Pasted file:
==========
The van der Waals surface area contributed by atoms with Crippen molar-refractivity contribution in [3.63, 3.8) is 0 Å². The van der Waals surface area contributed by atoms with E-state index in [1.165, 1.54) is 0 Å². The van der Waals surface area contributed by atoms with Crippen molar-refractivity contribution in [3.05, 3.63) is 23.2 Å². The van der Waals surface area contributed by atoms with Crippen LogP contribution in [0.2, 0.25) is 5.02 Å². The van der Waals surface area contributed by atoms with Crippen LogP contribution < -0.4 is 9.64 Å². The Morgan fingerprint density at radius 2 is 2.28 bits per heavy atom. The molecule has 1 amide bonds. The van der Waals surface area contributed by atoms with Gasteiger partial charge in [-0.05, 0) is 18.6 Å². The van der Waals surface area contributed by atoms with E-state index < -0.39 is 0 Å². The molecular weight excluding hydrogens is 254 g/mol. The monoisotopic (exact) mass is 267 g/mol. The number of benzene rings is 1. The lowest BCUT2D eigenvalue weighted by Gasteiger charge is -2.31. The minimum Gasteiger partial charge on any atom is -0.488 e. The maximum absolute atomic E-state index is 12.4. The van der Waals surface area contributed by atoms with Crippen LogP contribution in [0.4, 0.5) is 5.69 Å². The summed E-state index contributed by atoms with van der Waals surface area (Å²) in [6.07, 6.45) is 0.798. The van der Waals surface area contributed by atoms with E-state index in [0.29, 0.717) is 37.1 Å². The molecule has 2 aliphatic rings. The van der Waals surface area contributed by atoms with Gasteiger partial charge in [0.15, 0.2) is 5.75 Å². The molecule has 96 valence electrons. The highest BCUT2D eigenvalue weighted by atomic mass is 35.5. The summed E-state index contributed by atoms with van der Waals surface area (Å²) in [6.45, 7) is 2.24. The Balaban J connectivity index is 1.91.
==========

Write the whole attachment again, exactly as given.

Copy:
The van der Waals surface area contributed by atoms with Crippen molar-refractivity contribution in [3.63, 3.8) is 0 Å². The van der Waals surface area contributed by atoms with E-state index in [1.165, 1.54) is 0 Å². The van der Waals surface area contributed by atoms with Crippen molar-refractivity contribution in [3.05, 3.63) is 23.2 Å². The van der Waals surface area contributed by atoms with Crippen LogP contribution in [0.2, 0.25) is 5.02 Å². The van der Waals surface area contributed by atoms with Crippen LogP contribution < -0.4 is 9.64 Å². The Morgan fingerprint density at radius 2 is 2.28 bits per heavy atom. The molecule has 1 amide bonds. The van der Waals surface area contributed by atoms with Gasteiger partial charge in [-0.05, 0) is 18.6 Å². The van der Waals surface area contributed by atoms with E-state index < -0.39 is 0 Å². The molecular weight excluding hydrogens is 254 g/mol. The monoisotopic (exact) mass is 267 g/mol. The number of benzene rings is 1. The lowest BCUT2D eigenvalue weighted by Gasteiger charge is -2.31. The minimum Gasteiger partial charge on any atom is -0.488 e. The maximum absolute atomic E-state index is 12.4. The van der Waals surface area contributed by atoms with Crippen LogP contribution in [0.4, 0.5) is 5.69 Å². The summed E-state index contributed by atoms with van der Waals surface area (Å²) in [6.07, 6.45) is 0.798. The van der Waals surface area contributed by atoms with E-state index in [0.29, 0.717) is 37.1 Å². The molecule has 2 aliphatic rings. The van der Waals surface area contributed by atoms with Gasteiger partial charge in [0.15, 0.2) is 5.75 Å². The molecule has 96 valence electrons. The highest BCUT2D eigenvalue weighted by atomic mass is 35.5. The summed E-state index contributed by atoms with van der Waals surface area (Å²) in [6.45, 7) is 2.24. The Balaban J connectivity index is 1.91.